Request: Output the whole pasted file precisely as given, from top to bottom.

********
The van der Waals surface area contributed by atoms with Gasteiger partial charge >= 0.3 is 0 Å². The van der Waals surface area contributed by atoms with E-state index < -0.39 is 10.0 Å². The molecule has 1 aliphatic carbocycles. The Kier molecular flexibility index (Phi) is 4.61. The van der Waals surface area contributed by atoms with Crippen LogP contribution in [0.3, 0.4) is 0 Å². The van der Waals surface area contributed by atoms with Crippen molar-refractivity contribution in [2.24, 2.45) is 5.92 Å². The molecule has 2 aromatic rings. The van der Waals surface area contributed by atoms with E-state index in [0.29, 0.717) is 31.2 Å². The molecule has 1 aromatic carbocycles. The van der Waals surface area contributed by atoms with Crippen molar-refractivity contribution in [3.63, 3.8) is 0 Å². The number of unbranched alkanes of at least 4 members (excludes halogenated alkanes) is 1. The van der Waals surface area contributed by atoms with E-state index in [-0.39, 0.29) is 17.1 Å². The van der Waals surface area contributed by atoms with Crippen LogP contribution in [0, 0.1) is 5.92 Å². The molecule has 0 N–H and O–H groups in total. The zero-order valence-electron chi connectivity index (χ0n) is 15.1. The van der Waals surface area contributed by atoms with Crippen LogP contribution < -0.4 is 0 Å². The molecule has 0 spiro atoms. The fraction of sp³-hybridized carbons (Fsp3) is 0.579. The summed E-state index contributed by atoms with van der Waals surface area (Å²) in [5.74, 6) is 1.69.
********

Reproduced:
The van der Waals surface area contributed by atoms with Gasteiger partial charge >= 0.3 is 0 Å². The van der Waals surface area contributed by atoms with E-state index < -0.39 is 10.0 Å². The molecule has 1 aliphatic carbocycles. The Kier molecular flexibility index (Phi) is 4.61. The van der Waals surface area contributed by atoms with Crippen LogP contribution in [0.3, 0.4) is 0 Å². The van der Waals surface area contributed by atoms with Crippen molar-refractivity contribution in [2.24, 2.45) is 5.92 Å². The molecule has 2 aromatic rings. The van der Waals surface area contributed by atoms with E-state index in [0.29, 0.717) is 31.2 Å². The molecule has 1 aromatic carbocycles. The van der Waals surface area contributed by atoms with Crippen molar-refractivity contribution in [3.63, 3.8) is 0 Å². The number of unbranched alkanes of at least 4 members (excludes halogenated alkanes) is 1. The van der Waals surface area contributed by atoms with E-state index in [-0.39, 0.29) is 17.1 Å². The van der Waals surface area contributed by atoms with Crippen LogP contribution in [0, 0.1) is 5.92 Å². The molecule has 0 N–H and O–H groups in total. The zero-order valence-electron chi connectivity index (χ0n) is 15.1. The van der Waals surface area contributed by atoms with Crippen LogP contribution < -0.4 is 0 Å². The molecule has 0 spiro atoms. The fraction of sp³-hybridized carbons (Fsp3) is 0.579. The summed E-state index contributed by atoms with van der Waals surface area (Å²) in [5.74, 6) is 1.69.